A couple of months ago, I wrote the following statement, printed it, and posted it on the door to my classroom:
American ideals are valued and practiced in this classroom.
Regardless of your national origin, religious beliefs, racial identity, ethnicity, gender, sexual orientation, citizenship status, socioeconomic background, ability, or any other characteristic, you are welcome, safe, supported, respected, supported, and have a voice here.
A colleague of mine, who teaches ELL students, had the message translated in various languages, including Arabic, Spanish, and Chinese. A picture of the signs was posted on Facebook and subsequently shared widely and “liked” hundreds of times. A number of students, colleagues, and community members have since expressed their appreciation for the message. Initially, I did not expect the sentiments conveyed in the statement to resonate so strongly with so many people. I was moved by how much, for both teachers and students, this was needed. Still, given the tenor of our times, I cannot say that I am surprised.
As determined and as proud as I am to stand by these principles and to ensure that such beliefs are embraced and carried out in my classroom and school community, I am also dismayed to feel the need to proclaim it. Shouldn’t it be a given that these principles are present and actualized in our public schools and communities? Shouldn’t such an expression of our shared beliefs and the cornerstones of our democracy be understood and upheld by all? I have always felt strongly about the alignment of democratic ideals, the mission of public education, and the work we carry out as educators. This relationship is not a coincidence – public education is the central pillar of a free and fair society, and education ensures its sustainability.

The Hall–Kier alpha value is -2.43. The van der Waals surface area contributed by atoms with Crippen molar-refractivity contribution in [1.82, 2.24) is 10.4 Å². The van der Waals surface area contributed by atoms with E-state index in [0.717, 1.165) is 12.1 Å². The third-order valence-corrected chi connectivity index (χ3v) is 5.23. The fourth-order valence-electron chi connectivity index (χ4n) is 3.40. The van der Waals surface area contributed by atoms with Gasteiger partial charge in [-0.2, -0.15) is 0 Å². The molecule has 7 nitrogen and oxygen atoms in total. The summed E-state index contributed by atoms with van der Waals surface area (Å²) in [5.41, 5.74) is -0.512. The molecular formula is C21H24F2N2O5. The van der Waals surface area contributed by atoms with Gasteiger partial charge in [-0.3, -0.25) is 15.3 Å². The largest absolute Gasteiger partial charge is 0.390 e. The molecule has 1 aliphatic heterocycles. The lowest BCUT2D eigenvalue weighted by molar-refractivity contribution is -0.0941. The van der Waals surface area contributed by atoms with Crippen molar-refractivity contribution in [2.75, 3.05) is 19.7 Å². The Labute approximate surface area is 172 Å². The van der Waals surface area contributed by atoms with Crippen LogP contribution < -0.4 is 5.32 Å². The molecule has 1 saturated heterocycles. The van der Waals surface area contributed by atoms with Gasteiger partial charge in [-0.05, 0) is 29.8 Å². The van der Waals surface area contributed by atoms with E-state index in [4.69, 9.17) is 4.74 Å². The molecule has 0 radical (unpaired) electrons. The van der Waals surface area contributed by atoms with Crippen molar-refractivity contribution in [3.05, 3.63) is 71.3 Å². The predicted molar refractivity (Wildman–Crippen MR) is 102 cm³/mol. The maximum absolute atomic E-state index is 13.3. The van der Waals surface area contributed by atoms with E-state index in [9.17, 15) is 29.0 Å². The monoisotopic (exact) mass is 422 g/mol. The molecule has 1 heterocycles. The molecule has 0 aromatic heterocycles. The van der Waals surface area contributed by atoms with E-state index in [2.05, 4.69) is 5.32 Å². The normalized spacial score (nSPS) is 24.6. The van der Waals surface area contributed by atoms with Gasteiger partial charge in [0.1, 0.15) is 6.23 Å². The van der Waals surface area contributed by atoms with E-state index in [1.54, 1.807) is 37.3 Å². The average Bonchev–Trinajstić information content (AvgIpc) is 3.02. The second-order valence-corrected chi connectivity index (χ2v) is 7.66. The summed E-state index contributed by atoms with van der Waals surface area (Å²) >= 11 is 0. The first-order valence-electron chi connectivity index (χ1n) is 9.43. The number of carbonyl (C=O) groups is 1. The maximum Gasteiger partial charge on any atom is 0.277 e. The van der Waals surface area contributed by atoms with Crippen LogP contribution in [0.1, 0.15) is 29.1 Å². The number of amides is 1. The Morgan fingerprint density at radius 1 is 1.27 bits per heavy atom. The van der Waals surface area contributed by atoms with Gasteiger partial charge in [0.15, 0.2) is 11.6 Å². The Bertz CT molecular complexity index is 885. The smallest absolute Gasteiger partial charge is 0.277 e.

In retrospect, it makes sense that so many people reacted the way they did to the signs on the door. Not only do many feel that American values are threatened in this new era, but many also believe that their individual and group attributes now make them vulnerable and subject to further injustice. These are intriguing and trying times, and our work as educators is critical at this juncture – so that our students feel welcome, safe, respected, and supported, and to assure that the fundamentals of human rights and social justice are appreciated and attained beyond the doors of the classroom. We know that education is not just the transfer of knowledge; it is the cultivation of skills and dispositions that enable individuals to achieve the promise of life, liberty, and pursuit of happiness. Why should this aspiration be available to some and not to all?
Over the many years of my teaching career, I have always felt that our work is never done. Carrying out our schools’ mission statements with fidelity should not be so difficult; yet, in many ways, this is the challenge that defines us as educators and makes this vocation ever more compelling and significant. When so many educators share similar views and a robust sense of mission carried out with passion and compassion, and when so many students look up to us and depend on us, then it is a struggle worth engaging in every day.
Booker T. Washington said, “There are two ways of exerting one’s strength: one is pushing down, the other is pulling up.” Every day, we pull our students up. Every day, we pull each other up. Continue to uplift your students, your colleagues, and your communities, and our world.